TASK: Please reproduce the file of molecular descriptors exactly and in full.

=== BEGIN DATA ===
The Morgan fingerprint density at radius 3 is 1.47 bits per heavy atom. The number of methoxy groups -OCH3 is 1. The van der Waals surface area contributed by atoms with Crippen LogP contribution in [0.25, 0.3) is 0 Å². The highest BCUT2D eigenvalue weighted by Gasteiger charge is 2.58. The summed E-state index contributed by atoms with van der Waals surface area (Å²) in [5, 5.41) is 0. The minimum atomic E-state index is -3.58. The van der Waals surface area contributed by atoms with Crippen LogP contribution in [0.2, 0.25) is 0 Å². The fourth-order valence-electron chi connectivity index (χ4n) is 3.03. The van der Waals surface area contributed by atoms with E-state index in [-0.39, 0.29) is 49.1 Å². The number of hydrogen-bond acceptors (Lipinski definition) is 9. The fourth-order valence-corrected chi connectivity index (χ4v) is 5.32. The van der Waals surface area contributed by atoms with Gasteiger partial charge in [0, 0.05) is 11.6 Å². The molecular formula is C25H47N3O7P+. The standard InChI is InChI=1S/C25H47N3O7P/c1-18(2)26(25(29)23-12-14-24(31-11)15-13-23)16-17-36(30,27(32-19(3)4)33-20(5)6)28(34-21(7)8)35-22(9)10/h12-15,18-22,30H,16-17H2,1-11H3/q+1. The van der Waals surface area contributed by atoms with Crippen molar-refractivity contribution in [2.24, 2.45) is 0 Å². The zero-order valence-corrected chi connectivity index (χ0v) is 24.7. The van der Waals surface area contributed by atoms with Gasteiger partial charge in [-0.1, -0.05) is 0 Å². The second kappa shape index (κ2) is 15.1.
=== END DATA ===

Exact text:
The Morgan fingerprint density at radius 3 is 1.47 bits per heavy atom. The number of methoxy groups -OCH3 is 1. The van der Waals surface area contributed by atoms with Crippen LogP contribution in [0.25, 0.3) is 0 Å². The highest BCUT2D eigenvalue weighted by Gasteiger charge is 2.58. The summed E-state index contributed by atoms with van der Waals surface area (Å²) in [5, 5.41) is 0. The minimum atomic E-state index is -3.58. The van der Waals surface area contributed by atoms with Crippen LogP contribution in [0.2, 0.25) is 0 Å². The fourth-order valence-electron chi connectivity index (χ4n) is 3.03. The van der Waals surface area contributed by atoms with E-state index in [-0.39, 0.29) is 49.1 Å². The number of hydrogen-bond acceptors (Lipinski definition) is 9. The fourth-order valence-corrected chi connectivity index (χ4v) is 5.32. The van der Waals surface area contributed by atoms with Gasteiger partial charge in [0, 0.05) is 11.6 Å². The molecular formula is C25H47N3O7P+. The standard InChI is InChI=1S/C25H47N3O7P/c1-18(2)26(25(29)23-12-14-24(31-11)15-13-23)16-17-36(30,27(32-19(3)4)33-20(5)6)28(34-21(7)8)35-22(9)10/h12-15,18-22,30H,16-17H2,1-11H3/q+1. The van der Waals surface area contributed by atoms with Crippen molar-refractivity contribution in [2.24, 2.45) is 0 Å². The zero-order valence-corrected chi connectivity index (χ0v) is 24.7. The van der Waals surface area contributed by atoms with Gasteiger partial charge in [-0.1, -0.05) is 0 Å². The second kappa shape index (κ2) is 15.1.